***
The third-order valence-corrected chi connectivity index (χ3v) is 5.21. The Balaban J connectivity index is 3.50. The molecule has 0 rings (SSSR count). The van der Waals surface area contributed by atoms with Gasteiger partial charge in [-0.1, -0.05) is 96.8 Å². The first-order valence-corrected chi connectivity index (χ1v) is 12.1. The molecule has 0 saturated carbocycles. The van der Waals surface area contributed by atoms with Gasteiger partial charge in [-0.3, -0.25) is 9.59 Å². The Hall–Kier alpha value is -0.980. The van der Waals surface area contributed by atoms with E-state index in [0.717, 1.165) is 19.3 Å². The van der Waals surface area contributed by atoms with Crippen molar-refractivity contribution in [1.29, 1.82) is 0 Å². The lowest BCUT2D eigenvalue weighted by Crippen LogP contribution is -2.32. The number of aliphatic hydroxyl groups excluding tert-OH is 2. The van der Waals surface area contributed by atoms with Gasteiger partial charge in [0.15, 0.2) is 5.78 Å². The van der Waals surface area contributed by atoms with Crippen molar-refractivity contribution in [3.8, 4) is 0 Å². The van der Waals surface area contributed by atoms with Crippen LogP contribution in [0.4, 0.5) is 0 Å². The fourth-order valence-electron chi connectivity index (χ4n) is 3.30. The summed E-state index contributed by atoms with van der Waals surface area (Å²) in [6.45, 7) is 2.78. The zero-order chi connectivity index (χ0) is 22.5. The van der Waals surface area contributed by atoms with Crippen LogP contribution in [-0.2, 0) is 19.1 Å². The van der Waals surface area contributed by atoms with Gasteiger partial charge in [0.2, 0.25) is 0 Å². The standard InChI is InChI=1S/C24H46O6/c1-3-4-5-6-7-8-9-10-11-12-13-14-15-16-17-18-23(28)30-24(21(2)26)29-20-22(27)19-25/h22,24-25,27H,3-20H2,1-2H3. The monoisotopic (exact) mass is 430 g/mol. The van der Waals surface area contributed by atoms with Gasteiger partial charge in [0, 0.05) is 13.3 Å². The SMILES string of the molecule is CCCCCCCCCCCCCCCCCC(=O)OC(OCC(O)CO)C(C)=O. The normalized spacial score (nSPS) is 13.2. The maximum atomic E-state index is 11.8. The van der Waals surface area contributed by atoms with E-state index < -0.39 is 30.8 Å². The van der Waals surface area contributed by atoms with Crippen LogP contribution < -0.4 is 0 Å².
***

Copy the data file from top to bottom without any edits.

The third-order valence-corrected chi connectivity index (χ3v) is 5.21. The Balaban J connectivity index is 3.50. The molecule has 0 rings (SSSR count). The van der Waals surface area contributed by atoms with Gasteiger partial charge in [-0.1, -0.05) is 96.8 Å². The first-order valence-corrected chi connectivity index (χ1v) is 12.1. The molecule has 0 saturated carbocycles. The van der Waals surface area contributed by atoms with Gasteiger partial charge in [-0.3, -0.25) is 9.59 Å². The Hall–Kier alpha value is -0.980. The van der Waals surface area contributed by atoms with E-state index in [0.717, 1.165) is 19.3 Å². The van der Waals surface area contributed by atoms with Crippen molar-refractivity contribution in [1.29, 1.82) is 0 Å². The lowest BCUT2D eigenvalue weighted by Crippen LogP contribution is -2.32. The number of aliphatic hydroxyl groups excluding tert-OH is 2. The van der Waals surface area contributed by atoms with Gasteiger partial charge in [0.15, 0.2) is 5.78 Å². The van der Waals surface area contributed by atoms with Crippen molar-refractivity contribution in [3.8, 4) is 0 Å². The van der Waals surface area contributed by atoms with Crippen LogP contribution in [0.4, 0.5) is 0 Å². The fourth-order valence-electron chi connectivity index (χ4n) is 3.30. The summed E-state index contributed by atoms with van der Waals surface area (Å²) in [6.45, 7) is 2.78. The zero-order chi connectivity index (χ0) is 22.5. The van der Waals surface area contributed by atoms with Crippen LogP contribution in [-0.2, 0) is 19.1 Å². The van der Waals surface area contributed by atoms with Gasteiger partial charge in [0.2, 0.25) is 0 Å². The standard InChI is InChI=1S/C24H46O6/c1-3-4-5-6-7-8-9-10-11-12-13-14-15-16-17-18-23(28)30-24(21(2)26)29-20-22(27)19-25/h22,24-25,27H,3-20H2,1-2H3. The monoisotopic (exact) mass is 430 g/mol. The van der Waals surface area contributed by atoms with Gasteiger partial charge in [0, 0.05) is 13.3 Å². The SMILES string of the molecule is CCCCCCCCCCCCCCCCCC(=O)OC(OCC(O)CO)C(C)=O. The normalized spacial score (nSPS) is 13.2. The maximum atomic E-state index is 11.8. The van der Waals surface area contributed by atoms with E-state index < -0.39 is 30.8 Å². The van der Waals surface area contributed by atoms with Crippen LogP contribution < -0.4 is 0 Å².